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Sandy Journal

Alta High Marching Band Exceeds Expectations

Nov 21, 2014 08:55AM ● By Julie Slama

Alta High Marching Band’s dedication helped them to win the state title. Photo courtesy of Caleb Shabestari

In its second year after a long-term hiatus, the 53-member Alta High Marching Band won the state championship.

At the Utah Music Education Association marching band championship held Oct. 31 in St. George, the high school students brought home a trophy for winning the 2A division.

“The band definitely exceeded my expectations,” said first-year marching band director Caleb Shabestari. “They worked so amazingly hard, rehearsing more than 300 hours this fall, and that doesn’t count their individual, section and group practices.”

It wasn’t just at the state championships that the marching band shone. The group won the Oct. 4 Bridgerland Invitational at Utah State University and the Oct. 7 Wasatch Invitational at Copper Hills High in West Jordan.

“We’ve set our standards high for next year. We’d like to move up in size to the 3A or 4A division since bigger bands do well,” Shabestari said.

During the re-creation of the marching band last year, after being dormant many of the years since it was first started in 1978, Canyons School District officials decided students from all the district high schools could join. However, the majority have been Alta students. Shabestari, who was the assistant director last year, became the director last winter.

Shabestari plans to start increasing the number of marching band members immediately by recruiting middle school music students, as well as musicians at other high schools. Those who sing or play in the orchestra can participate in the color guard.

“All 10 members of our color guard were new, and half of them were musicians, and that helps to know how to read music. They don’t necessary need to know how to dance. We’d like to have 20 participate next year,” he said.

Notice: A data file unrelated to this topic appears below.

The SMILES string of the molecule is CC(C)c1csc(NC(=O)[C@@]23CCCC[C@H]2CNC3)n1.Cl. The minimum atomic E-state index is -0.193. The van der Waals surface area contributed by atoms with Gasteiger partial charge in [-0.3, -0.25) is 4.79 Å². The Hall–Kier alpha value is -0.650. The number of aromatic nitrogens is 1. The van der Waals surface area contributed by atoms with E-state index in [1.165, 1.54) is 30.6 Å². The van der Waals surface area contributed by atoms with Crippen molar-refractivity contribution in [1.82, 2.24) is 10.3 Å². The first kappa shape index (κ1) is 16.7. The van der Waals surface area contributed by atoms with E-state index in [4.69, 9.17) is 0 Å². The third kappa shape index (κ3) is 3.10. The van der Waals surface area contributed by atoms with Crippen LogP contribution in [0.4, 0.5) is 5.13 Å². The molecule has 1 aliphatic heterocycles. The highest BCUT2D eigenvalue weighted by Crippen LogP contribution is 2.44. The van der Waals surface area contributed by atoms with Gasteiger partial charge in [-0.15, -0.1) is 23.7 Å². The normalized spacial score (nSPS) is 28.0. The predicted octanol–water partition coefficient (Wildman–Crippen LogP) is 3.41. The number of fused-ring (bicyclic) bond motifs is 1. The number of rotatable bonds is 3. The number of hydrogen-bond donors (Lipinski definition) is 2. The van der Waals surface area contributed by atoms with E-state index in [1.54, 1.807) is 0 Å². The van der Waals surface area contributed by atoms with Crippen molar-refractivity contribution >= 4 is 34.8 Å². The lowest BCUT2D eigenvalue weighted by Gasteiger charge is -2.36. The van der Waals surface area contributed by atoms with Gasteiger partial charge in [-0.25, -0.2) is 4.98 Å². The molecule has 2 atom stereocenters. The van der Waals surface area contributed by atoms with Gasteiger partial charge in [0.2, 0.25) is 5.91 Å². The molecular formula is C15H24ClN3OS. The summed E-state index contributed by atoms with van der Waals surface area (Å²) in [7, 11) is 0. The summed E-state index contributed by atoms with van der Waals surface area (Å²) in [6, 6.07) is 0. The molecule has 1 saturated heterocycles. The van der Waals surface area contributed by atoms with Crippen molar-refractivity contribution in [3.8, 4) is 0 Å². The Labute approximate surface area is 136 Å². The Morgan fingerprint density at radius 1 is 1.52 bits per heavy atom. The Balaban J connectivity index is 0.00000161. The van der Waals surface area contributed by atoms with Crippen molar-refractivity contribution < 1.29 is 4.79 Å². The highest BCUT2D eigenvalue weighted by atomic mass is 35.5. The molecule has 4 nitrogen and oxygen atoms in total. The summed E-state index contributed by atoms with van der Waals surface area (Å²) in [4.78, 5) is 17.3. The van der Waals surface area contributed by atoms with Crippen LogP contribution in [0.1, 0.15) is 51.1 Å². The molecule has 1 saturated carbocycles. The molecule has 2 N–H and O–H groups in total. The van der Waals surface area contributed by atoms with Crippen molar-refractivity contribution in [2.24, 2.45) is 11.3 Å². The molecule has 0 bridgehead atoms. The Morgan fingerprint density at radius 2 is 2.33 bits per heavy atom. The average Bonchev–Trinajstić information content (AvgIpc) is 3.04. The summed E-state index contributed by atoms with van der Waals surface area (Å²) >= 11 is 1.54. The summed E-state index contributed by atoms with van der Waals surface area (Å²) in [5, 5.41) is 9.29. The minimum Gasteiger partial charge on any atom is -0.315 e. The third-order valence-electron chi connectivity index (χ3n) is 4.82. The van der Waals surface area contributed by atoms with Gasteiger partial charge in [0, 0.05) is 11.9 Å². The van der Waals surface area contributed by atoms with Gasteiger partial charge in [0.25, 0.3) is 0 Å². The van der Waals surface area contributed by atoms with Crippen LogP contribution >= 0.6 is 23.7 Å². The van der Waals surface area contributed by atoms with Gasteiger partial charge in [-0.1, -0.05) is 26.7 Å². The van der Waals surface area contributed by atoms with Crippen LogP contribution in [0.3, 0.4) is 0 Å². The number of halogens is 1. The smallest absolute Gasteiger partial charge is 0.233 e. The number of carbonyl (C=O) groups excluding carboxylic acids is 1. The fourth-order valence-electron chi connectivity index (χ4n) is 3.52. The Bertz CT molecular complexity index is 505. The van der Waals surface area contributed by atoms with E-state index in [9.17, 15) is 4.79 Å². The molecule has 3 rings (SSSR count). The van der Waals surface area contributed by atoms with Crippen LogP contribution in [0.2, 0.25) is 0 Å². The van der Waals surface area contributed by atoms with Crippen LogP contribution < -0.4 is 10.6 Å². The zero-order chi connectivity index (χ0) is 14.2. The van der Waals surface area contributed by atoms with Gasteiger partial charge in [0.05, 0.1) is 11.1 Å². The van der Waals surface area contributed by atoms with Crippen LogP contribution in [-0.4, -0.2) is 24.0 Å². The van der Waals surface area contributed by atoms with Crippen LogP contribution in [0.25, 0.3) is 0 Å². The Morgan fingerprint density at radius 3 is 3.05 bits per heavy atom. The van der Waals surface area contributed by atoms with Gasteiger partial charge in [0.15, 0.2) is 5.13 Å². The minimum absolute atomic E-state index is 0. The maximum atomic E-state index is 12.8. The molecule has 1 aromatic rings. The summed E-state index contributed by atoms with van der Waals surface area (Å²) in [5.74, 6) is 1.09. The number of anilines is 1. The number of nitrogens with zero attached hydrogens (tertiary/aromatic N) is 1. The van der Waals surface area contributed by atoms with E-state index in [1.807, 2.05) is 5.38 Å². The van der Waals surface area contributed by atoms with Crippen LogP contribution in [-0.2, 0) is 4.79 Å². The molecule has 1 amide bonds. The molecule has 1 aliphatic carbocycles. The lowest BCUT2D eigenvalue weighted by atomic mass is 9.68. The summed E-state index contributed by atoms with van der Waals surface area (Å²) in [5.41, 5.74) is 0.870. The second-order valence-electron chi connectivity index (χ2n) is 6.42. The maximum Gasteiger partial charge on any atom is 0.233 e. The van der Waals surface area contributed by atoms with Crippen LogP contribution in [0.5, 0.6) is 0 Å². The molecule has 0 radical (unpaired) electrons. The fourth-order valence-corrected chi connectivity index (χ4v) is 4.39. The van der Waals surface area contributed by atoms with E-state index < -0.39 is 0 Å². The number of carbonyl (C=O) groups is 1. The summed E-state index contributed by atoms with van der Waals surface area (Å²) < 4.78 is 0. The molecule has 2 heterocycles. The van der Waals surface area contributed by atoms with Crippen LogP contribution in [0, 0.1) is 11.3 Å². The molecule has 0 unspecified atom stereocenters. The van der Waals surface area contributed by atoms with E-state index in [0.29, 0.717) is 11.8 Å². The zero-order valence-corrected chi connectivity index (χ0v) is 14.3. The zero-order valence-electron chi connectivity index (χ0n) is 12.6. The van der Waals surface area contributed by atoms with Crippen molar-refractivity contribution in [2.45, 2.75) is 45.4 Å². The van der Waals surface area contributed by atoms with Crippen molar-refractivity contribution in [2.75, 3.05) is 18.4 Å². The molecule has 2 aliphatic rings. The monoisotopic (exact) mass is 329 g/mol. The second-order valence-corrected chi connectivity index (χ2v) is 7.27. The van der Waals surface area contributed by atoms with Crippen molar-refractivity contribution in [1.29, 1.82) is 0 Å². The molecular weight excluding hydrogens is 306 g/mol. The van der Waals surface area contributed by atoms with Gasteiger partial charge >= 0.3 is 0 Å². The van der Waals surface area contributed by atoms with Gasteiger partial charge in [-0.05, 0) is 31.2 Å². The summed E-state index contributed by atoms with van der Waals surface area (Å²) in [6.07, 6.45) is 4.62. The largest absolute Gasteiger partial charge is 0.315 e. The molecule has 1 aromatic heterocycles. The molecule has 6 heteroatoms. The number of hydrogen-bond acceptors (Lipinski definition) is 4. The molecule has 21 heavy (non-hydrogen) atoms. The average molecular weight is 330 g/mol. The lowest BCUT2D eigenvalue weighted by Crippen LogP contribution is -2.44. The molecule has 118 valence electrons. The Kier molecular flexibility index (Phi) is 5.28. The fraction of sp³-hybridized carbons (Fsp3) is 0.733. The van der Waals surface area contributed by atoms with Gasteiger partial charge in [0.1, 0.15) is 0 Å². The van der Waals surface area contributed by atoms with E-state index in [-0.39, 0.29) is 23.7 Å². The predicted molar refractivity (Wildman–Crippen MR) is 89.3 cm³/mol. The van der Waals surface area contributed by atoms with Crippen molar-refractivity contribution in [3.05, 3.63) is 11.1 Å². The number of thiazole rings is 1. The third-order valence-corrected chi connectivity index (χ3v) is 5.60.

Shabestari teaches the marching band to focus on the music as well as how to stir up a crowd. During time-outs at games, they play the usual fun, pep band songs, but during half-time, they create a musical performance.

“It’s not a loud or rowdy half-time show. We play with expression, dynamics, tempo and focus artistically, and our community has appreciated our music,” he said.

This year’s performance was an original composition entitled, “The Road,” and focused not only on the piece, but also on the band’s journey from its beginnings to how hard they have worked this season, Shabestari said.

“I told them to leave no regrets. In June, we held a 60-hour band camp, and since July, they have practiced 10 hours as a whole each week, which is more than most bands practice,” he said.

Through the practices, the marching band has supported one another.

“We created a family since we’ve rehearsed so much together. We’ve built relationships as we’ve practiced, marched—which takes a great deal of physical endurance—and been together,” Shabestari said.

Canyons School District Arts Coordinator Sharee Jorgensen said that has been an important key.

“It’s a great bonding experience for the kids involved,” she said. “They’ve become a team as they’ve worked toward a positive, common goal, and through the experience, they’ve had fun. They’ve done such a great job, that if you saw them for the first time, you’d never know that they’ve just started. They’re at the top of their music, their performance, and we just hope the program grows to get more kids involved.”